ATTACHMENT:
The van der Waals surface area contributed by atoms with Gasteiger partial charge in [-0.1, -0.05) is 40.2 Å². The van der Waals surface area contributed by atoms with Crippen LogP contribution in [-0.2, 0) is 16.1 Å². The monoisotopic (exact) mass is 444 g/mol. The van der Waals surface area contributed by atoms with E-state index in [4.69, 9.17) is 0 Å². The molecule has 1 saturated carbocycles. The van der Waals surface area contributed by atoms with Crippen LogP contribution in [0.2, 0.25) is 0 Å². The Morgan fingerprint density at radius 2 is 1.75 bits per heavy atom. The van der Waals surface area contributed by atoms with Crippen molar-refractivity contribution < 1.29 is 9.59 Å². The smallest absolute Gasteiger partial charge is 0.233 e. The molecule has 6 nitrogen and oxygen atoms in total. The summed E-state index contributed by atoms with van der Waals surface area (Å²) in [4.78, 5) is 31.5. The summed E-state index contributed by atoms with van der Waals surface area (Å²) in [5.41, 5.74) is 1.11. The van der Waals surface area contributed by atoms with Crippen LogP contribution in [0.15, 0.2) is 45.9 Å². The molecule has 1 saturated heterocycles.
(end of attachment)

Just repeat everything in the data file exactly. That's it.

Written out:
The van der Waals surface area contributed by atoms with Gasteiger partial charge in [-0.1, -0.05) is 40.2 Å². The van der Waals surface area contributed by atoms with Crippen LogP contribution in [-0.2, 0) is 16.1 Å². The monoisotopic (exact) mass is 444 g/mol. The van der Waals surface area contributed by atoms with E-state index in [4.69, 9.17) is 0 Å². The molecule has 1 saturated carbocycles. The van der Waals surface area contributed by atoms with Crippen LogP contribution in [0.2, 0.25) is 0 Å². The Morgan fingerprint density at radius 2 is 1.75 bits per heavy atom. The van der Waals surface area contributed by atoms with Crippen molar-refractivity contribution < 1.29 is 9.59 Å². The smallest absolute Gasteiger partial charge is 0.233 e. The molecule has 6 nitrogen and oxygen atoms in total. The summed E-state index contributed by atoms with van der Waals surface area (Å²) in [4.78, 5) is 31.5. The summed E-state index contributed by atoms with van der Waals surface area (Å²) in [5.41, 5.74) is 1.11. The van der Waals surface area contributed by atoms with Crippen LogP contribution in [0.15, 0.2) is 45.9 Å². The molecule has 1 saturated heterocycles.